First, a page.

Jane Eaton Hamilton

"I cannot and will not cut my conscience to fit this year’s fashions.” – Lillian Hellman

Tag: LGBTQ

The Dayne Ogilve Prize 2017

I’m pleased to say that our three finalists for the 2017 Dayne Ogilvie Prize, a $4000 award to an emerging LGBTQ author admininstered by the Writer’s Trust, were announced this week. I was pleased and honoured to have spent the last three months engrossed in our longlist reads with Elio Iannacci and Trish Salah. We have such a prolific and talented community, and you all to a one make me so proud. It was a great honour to read you. The ceremony announcing the winner will take place in concert with the Writer’s Union of Canada AGM and is open to the public, 5 pm Sat June 3 at SFU Harbourfront, with last year’s winner Leah Horlick presenting the award.

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Voluble Orlando

Over at Voluble, a Los Angeles Review of Books (LARB) channel, there’s a new project in the works. Home movies filmed at queer bars run alongside LGBTQ artists in a feature called The Joy of Coloring.

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“On June 12, 2016 a man entered PULSE, a gay nightclub in Orlando Florida and used a SIG Sauer MCX semi-automatic rifle and a 9mm Glock 17 semi-automatic pistol to murder 49 people and wound 53 others. The club was hosting Latin Night. The vast majority of victims were Puerto Rican and Latin@. This was the largest massacre of LGBTQ people in U.S. history. It continues a seemingly relentless wave of gun violence in the U.S. It is part of a tapestry of year that included significant legislation against LGBTQ people in the United States of America.

My original impulse was to immediately “do something”. I asked people on Facebook to find their nearest gay bar and go read a poem in front of it. We got these gorgeous homemade films. I didn’t ask folks to identify whether they were LGBTQ or not. I think everyone should know where their nearest gay bar is.” –-Gabrielle Calvocoressi from the introduction to the project

The night of the slaughter of Latin@ and Puerto Ricans at Pulse, Vancouver held a vigil at the Art Gallery. Afterwards, my friend Donna Dykeman and I stood in front of The Fountainhead and I read an excerpt from GOING SANTA FE, a chapbook of mine published in 1997–nearly twenty years ago–while she filmed me. It was very dark and noisy on the street and we only had my iPhone. I was crying while I read. Standing outside a bar, a bar like Pulse, a bar that could have been Pulse, drove home the horror. Like everyone else, I longed for us to be able to lift the victims into our arms and breathe their lives back into them. Now all I can do is look at their photographs and speak the victims’ names again and again and again.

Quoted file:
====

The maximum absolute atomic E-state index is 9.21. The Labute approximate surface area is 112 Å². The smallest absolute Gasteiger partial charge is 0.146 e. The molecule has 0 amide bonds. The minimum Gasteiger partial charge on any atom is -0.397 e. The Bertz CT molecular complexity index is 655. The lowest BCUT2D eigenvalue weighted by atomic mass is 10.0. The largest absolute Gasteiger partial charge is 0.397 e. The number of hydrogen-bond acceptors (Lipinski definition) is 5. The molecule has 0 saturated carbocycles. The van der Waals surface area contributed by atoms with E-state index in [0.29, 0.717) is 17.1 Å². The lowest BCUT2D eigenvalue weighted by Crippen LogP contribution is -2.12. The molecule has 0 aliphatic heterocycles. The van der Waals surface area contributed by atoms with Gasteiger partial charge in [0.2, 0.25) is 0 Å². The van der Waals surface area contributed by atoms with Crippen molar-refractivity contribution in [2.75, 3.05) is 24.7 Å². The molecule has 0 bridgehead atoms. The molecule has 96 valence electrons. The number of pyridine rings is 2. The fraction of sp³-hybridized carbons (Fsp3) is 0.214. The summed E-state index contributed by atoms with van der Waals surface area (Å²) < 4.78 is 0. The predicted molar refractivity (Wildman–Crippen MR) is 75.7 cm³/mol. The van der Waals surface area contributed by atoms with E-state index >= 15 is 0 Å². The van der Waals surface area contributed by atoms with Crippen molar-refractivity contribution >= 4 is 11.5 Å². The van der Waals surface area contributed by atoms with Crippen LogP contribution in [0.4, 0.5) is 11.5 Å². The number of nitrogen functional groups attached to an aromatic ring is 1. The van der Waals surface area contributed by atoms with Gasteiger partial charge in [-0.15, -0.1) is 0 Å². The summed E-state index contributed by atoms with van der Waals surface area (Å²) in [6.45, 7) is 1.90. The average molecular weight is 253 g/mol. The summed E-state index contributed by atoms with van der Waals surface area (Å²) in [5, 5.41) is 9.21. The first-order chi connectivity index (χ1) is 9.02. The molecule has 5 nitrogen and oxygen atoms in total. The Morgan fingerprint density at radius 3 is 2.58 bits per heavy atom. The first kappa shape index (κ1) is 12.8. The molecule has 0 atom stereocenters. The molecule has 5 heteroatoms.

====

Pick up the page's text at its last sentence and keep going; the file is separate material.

Never forget. Never forget. Never forget.

On Poverty and Class in Literature

Alison Stine, writing at the Kenyon Review, wrote the necessary essay “On Poverty” partially in response to classism in Claire Vaye Watkins’ essay “On Pandering.”

“We are poor because we were born that way. We are poor because our husbands or girlfriends left us, or our families disowned us, or our partners abused us. We are poor because we are raising children and children need things, like food. We are poor because of illness or disability. We are poor because the city where we live is expensive, but we don’t have the savings to leave. We are poor because we spent those savings on rent. We are poor because our rent was raised. We are poor because our fifteen-year-old car broke down again. We are poor because of student loans. We are poor because there are no jobs, or there are not enough jobs, or we’re working three jobs, but none pay a living wage.

We are not poor out of lack of hard work. We are not poor because we “want it less.” We stay poor because of institutionalized sexism, racism, homophobia, transphobia, ableism, ageism, and classism.

We stay poor because doors stay closed.” -Alison Stine

To her essay I would add:

Being able to have a job, even at McDonalds, is a luxury beyond many of our disabled writers who are on provincial or federal disability, cannot work, and whose low incomes are, consequently, not only meagre but fixed and unable to ride them through any unexpected storms.

On Poverty

 

Do you have a vulva? Not on Kiddle, you don’t. That would be bad.

 Please send a letter of complaint, at the bottom of the page, and notify your network.

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Update: now the “bad” designation has been replaced by this angry robot saying:

“You have entered an LGBT related search query. Please realize that while Kiddle has nothing against the LGBT community, it’s hard to guarantee the safety of all the search results for such queries. We recommend that you talk to your parent or guardian about such topics.”

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